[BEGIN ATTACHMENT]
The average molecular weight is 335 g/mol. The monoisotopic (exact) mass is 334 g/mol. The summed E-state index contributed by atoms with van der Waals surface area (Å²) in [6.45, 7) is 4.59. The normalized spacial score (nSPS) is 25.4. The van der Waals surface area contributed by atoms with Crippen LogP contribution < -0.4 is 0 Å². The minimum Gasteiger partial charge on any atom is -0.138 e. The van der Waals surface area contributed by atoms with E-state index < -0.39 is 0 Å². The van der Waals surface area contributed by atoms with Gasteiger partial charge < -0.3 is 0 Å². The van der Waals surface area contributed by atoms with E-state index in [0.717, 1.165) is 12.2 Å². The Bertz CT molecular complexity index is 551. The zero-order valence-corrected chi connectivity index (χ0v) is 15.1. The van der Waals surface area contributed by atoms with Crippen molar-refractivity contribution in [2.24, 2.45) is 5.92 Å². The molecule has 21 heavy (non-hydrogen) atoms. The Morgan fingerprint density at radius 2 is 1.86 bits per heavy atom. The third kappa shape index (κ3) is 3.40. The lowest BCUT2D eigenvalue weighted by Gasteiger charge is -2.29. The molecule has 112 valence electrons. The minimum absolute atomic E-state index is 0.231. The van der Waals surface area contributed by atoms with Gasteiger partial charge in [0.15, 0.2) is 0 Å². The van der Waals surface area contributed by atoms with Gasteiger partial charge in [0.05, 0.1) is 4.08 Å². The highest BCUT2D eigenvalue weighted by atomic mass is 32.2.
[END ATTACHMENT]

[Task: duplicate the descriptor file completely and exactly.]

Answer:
The average molecular weight is 335 g/mol. The monoisotopic (exact) mass is 334 g/mol. The summed E-state index contributed by atoms with van der Waals surface area (Å²) in [6.45, 7) is 4.59. The normalized spacial score (nSPS) is 25.4. The van der Waals surface area contributed by atoms with Crippen LogP contribution < -0.4 is 0 Å². The minimum Gasteiger partial charge on any atom is -0.138 e. The van der Waals surface area contributed by atoms with E-state index < -0.39 is 0 Å². The van der Waals surface area contributed by atoms with Gasteiger partial charge < -0.3 is 0 Å². The van der Waals surface area contributed by atoms with E-state index in [0.717, 1.165) is 12.2 Å². The Bertz CT molecular complexity index is 551. The zero-order valence-corrected chi connectivity index (χ0v) is 15.1. The van der Waals surface area contributed by atoms with Crippen molar-refractivity contribution in [2.24, 2.45) is 5.92 Å². The molecule has 21 heavy (non-hydrogen) atoms. The Morgan fingerprint density at radius 2 is 1.86 bits per heavy atom. The third kappa shape index (κ3) is 3.40. The lowest BCUT2D eigenvalue weighted by Gasteiger charge is -2.29. The molecule has 112 valence electrons. The minimum absolute atomic E-state index is 0.231. The van der Waals surface area contributed by atoms with Gasteiger partial charge in [0.15, 0.2) is 0 Å². The van der Waals surface area contributed by atoms with Gasteiger partial charge in [0.05, 0.1) is 4.08 Å². The highest BCUT2D eigenvalue weighted by atomic mass is 32.2.